FAST RMX Review

In a time when WipEout and F-Zero are no more, we often wonder where we can go for our fast sci-fi racing fix and Shin’en Multimedia has provided the answer with FAST RMX. This remixes the well-received Wii U exclusive FAST Racing Neo, resulting in a definitive version that contains all the DLC tracks and vehicles from the game in one big overall package, but it comes with a couple of twists.

FAST RMX is a racing game with a science fiction twist as you race through one of up to 30 different courses, all set on or around Earth with a variety of twists such as big robot creatures, going through space and more. This harks back to the sci-fi racers of yore and makes the game feel like it is from one cohesive world.

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In each race, you have to control your speed, boosting when necessary, and changing phase to match coloured panels on the track to get a separate boost. As the game is fast, you need to learn how to drift so you don’t keep crashing into the walls. Other racers will also try to hit you from behind, causing you to spin out and lose momentum.

As of launch, the game has three modes. First is Championship Mode where you race against the computer in cups akin to Grand Prix. You play three matches per cup and can play on multiple difficulties. Doing this will unlock more cups and more vehicles, each with their own unique stats. The Championship Mode is a great way to show the progression in the game, but during play, it seemed to have difficulty issues.

The rubber-banding in the game seems somewhat excessive, with players you overtook and gained significant distance still managing to catch up with you even if you hit all the boosts and drive perfectly. There were also instances where despite near-flawless driving, we still only got second or third. Granted, it could also be down to the vehicle, but that makes the game seem a little broken. That said, that doesn’t stop it being fun or a challenge. Rather than curse the rubber-banding, it’s best to play more aggressively and knock out the opponents.

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There’s also the new Hero Mode. Hero Mode acts more akin to an homage of the classic F-Zero where your Boost is also tied to the health of your vehicle. As you boost, your health goes down and you need to replenish it. This mode has you race against the computer again but in individual races. This is a lot of fun and can be a significant challenge when you get to the later, more complex, courses.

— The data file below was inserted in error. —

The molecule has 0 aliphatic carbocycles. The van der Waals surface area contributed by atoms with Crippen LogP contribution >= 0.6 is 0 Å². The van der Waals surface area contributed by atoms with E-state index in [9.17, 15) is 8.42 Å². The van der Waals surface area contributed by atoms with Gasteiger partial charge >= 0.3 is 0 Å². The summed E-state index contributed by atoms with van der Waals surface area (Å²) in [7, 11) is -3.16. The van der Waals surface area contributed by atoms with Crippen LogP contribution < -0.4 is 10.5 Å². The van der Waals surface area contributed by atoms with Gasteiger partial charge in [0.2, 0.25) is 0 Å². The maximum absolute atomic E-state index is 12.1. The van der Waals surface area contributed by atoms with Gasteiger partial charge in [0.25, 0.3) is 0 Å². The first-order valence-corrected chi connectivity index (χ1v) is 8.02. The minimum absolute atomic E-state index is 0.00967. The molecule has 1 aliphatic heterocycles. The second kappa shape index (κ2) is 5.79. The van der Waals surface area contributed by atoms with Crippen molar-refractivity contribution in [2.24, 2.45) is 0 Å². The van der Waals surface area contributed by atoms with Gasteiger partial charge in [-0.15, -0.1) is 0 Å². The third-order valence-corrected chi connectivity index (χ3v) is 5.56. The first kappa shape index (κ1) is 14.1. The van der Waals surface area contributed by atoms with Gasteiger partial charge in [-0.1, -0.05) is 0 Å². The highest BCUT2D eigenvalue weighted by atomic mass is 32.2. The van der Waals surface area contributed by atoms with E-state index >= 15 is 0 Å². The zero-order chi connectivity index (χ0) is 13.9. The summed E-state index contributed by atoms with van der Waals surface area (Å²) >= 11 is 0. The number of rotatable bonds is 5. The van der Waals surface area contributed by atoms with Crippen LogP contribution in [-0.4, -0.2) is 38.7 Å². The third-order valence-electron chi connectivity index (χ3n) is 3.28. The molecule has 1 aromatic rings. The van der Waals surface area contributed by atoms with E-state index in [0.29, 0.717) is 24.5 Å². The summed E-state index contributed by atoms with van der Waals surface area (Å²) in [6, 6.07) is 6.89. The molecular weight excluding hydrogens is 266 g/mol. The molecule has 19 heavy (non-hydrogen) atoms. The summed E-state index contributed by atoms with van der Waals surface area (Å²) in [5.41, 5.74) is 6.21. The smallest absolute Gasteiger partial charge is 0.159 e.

Finally, there’s the Multiplayer mode. You can play with up to four players split-screen on one device without it hitting performance. Alternatively, due to the wonders of the Nintendo Switch, you can play with up to eight players either using local wireless or by connecting to the Internet. The online features seem a bit barebones, with no way of playing with friends, but that has been promised as an upcoming update. The online runs fine, with little latency, but once you can challenge friends that will be when it truly shines.

The graphics of the game are great. You have the futuristic look with some amazing effects. For example, in one stage you’re going through a rain forest with ridiculously heavy rain creating some amazing effects on both the camera and the level itself. The game has a great style and just works well. It’s mostly crisp, but there are times when the resolution looks a bit off and it looks blurry. However, once you start getting into the race, you’ll barely even notice it due to how fast everything is going by. The game runs like a dream. During our time with the game, we noticed very few, if any, dropped frames. It truly shows the wizardry in place at Shin’en.

As for sound, everything is largely standard with some cool music fitting each of the stages. It’s nothing special, but it sounds nice to the ear and fits with the motif.

FAST RMX is a game that you have to get if you like your futuristic racers, and even if you don’t. While sometimes in the single player it feels like the AI is completely stacked against you, it’s a fun game – especially with friends. If Nintendo doesn’t bring F-Zero back but Shin’en continue with this series and keep quality at this level, I’d be very content.

9
Amazing
Gameplay - 8
Graphics - 9
Sound - 8
Value - 9
Written by
The mastermind behind Serebii.net, Joe's trained himself to keep his finger permanently on the Pokémon pulse.

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